Kingdom of the Netherlands
Travel Warnings: Issued when Protracted situations make a country dangerous or unstable. Defer or reconsider travel.
Travel Alerts: Issued when short-term conditions pose imminent threats. Defer or reconsider travel.
Embassy Messages: Issued when local security issues arise.
Two pages required for entry stamp
Not required for stays under 90 days
10,000 Euros or equivalent
10,000 Euros or equivalent
The Netherlands is a party to the Schengen Agreement. Visit the Embassy of the Netherlands website for the most current visa information.
Information on work, residency, and immigration requirements in the Netherlands can be found on the website of the Dutch Immigration and Naturalization Service. For further information, contact: the Embassy of the Netherlands at 4200 Linnean Avenue NW, Washington, DC, 20008; one of the Dutch consulates in Chicago, Los Angeles, New York, or Miami; or one of the various honorary Dutch consulates throughout the United States. Additional information is available on the Dutch Board of Tourism and Conventions website.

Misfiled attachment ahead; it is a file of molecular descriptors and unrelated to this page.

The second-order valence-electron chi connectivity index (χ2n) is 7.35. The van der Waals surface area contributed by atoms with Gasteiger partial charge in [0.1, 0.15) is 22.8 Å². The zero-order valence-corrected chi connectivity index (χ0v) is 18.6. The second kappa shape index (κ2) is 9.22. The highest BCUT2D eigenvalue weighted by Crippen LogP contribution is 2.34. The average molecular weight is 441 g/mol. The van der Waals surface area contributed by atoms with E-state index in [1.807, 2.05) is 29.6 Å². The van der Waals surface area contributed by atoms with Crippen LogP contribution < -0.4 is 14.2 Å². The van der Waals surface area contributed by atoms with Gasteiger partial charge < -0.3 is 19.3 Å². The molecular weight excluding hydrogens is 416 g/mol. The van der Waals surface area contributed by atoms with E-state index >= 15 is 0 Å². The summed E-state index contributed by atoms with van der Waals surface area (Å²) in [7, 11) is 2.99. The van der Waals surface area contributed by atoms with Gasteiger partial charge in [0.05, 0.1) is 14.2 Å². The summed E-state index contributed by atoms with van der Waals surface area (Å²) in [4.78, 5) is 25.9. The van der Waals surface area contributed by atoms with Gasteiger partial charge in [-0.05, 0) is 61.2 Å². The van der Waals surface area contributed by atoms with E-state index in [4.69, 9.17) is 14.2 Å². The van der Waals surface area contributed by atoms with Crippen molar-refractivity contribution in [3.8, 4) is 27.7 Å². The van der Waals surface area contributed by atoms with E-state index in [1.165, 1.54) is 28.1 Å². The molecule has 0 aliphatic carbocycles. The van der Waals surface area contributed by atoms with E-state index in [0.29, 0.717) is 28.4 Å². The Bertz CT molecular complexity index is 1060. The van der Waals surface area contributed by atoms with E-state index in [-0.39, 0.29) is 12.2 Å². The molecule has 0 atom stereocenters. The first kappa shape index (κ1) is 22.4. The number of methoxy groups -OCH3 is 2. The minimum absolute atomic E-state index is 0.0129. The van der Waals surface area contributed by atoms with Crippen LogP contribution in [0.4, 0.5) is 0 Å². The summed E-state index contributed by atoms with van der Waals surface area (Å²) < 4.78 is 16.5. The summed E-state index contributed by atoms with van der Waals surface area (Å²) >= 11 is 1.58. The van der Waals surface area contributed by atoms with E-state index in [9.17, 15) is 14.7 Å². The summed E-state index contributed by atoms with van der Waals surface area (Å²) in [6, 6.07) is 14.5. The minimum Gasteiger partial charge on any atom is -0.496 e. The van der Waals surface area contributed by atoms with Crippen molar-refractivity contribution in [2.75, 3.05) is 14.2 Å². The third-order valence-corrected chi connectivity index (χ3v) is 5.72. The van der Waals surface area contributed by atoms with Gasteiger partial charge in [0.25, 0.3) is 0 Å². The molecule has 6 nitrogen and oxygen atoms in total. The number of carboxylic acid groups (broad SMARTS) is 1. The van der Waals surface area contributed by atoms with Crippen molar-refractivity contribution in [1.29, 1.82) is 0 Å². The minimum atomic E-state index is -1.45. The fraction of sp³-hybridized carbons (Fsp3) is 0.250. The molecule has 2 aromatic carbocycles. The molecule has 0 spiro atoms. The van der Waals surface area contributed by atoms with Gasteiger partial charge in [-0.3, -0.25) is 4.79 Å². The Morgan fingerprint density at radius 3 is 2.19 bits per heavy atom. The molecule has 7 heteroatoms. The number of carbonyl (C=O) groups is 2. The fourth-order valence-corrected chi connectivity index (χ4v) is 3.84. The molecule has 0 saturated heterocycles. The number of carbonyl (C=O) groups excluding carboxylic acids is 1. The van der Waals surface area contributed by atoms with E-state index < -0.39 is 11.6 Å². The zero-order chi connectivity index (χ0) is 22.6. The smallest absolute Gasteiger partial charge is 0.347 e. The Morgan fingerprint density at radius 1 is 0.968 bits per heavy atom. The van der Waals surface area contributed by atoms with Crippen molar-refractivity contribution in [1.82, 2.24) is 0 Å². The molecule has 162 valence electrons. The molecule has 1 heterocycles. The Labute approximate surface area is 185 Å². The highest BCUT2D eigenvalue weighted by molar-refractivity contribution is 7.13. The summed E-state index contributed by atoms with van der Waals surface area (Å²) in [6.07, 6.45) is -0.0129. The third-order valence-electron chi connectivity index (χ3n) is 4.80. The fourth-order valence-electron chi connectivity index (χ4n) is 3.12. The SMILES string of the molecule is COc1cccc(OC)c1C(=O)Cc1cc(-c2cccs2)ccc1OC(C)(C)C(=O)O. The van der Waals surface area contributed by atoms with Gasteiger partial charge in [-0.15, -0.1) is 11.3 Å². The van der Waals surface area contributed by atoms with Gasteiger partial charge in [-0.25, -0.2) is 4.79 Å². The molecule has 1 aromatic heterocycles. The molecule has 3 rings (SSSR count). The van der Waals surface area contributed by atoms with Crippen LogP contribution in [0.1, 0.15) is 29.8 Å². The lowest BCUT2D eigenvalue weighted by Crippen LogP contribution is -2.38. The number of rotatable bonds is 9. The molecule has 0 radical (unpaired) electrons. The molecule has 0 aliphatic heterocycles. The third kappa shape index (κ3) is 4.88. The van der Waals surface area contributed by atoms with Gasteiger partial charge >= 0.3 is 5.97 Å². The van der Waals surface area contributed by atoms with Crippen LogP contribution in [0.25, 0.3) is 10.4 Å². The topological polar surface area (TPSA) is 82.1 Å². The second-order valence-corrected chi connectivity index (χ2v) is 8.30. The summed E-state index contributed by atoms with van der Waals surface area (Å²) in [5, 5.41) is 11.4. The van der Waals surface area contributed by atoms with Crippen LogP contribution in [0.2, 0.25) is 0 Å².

HIV/AIDS RESTRICTIONS: The U.S. Department of State is unaware of any HIV/AIDS entry restrictions for visitors to or foreign residents of the Netherlands.
Terrorism: Credible information indicates terrorist groups continue plotting possible attacks in Europe. European governments are taking action to guard against terrorist attacks; however, all European countries remain potentially vulnerable to attacks from transnational terrorist organizations. U.S. citizens should be aware that attacks can take place without prior warning.
When visiting or living in the Netherlands, you should:
Demonstrations occur regularly. Large, public demonstrations take place for a variety of political and economic issues. Demonstrations tend to take place on politically significant holidays and during international summits hosted in the country.